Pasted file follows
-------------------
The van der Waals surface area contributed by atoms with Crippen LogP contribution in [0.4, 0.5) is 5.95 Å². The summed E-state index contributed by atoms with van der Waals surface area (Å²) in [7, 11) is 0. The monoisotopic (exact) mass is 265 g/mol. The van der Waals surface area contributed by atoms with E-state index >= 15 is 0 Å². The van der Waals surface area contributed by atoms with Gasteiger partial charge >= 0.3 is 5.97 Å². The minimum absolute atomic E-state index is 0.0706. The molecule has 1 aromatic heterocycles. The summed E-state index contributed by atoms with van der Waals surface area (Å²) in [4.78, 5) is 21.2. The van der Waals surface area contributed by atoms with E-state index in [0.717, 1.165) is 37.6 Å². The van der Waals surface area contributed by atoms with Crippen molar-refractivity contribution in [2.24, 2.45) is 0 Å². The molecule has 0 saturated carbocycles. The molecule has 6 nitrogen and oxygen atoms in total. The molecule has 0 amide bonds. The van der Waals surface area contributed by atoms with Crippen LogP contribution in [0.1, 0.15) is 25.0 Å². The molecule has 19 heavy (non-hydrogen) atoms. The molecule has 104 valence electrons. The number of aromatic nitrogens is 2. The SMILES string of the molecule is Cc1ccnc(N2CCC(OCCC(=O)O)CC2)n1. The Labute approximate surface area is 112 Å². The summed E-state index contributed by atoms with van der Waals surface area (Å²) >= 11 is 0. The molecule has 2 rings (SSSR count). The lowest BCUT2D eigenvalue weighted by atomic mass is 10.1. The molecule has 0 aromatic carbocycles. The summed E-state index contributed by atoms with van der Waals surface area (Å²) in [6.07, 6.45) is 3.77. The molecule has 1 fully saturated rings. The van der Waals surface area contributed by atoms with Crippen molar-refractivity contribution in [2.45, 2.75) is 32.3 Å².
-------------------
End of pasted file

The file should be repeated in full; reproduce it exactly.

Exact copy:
The van der Waals surface area contributed by atoms with Crippen LogP contribution in [0.4, 0.5) is 5.95 Å². The summed E-state index contributed by atoms with van der Waals surface area (Å²) in [7, 11) is 0. The monoisotopic (exact) mass is 265 g/mol. The van der Waals surface area contributed by atoms with E-state index >= 15 is 0 Å². The van der Waals surface area contributed by atoms with Gasteiger partial charge >= 0.3 is 5.97 Å². The minimum absolute atomic E-state index is 0.0706. The molecule has 1 aromatic heterocycles. The summed E-state index contributed by atoms with van der Waals surface area (Å²) in [4.78, 5) is 21.2. The van der Waals surface area contributed by atoms with E-state index in [0.717, 1.165) is 37.6 Å². The van der Waals surface area contributed by atoms with Crippen molar-refractivity contribution in [2.24, 2.45) is 0 Å². The molecule has 0 saturated carbocycles. The molecule has 6 nitrogen and oxygen atoms in total. The molecule has 0 amide bonds. The van der Waals surface area contributed by atoms with Crippen LogP contribution in [0.1, 0.15) is 25.0 Å². The molecule has 19 heavy (non-hydrogen) atoms. The molecule has 104 valence electrons. The number of aromatic nitrogens is 2. The SMILES string of the molecule is Cc1ccnc(N2CCC(OCCC(=O)O)CC2)n1. The Labute approximate surface area is 112 Å². The summed E-state index contributed by atoms with van der Waals surface area (Å²) >= 11 is 0. The molecule has 2 rings (SSSR count). The lowest BCUT2D eigenvalue weighted by atomic mass is 10.1. The molecule has 0 aromatic carbocycles. The summed E-state index contributed by atoms with van der Waals surface area (Å²) in [6.07, 6.45) is 3.77. The molecule has 1 fully saturated rings. The van der Waals surface area contributed by atoms with Crippen molar-refractivity contribution in [2.45, 2.75) is 32.3 Å².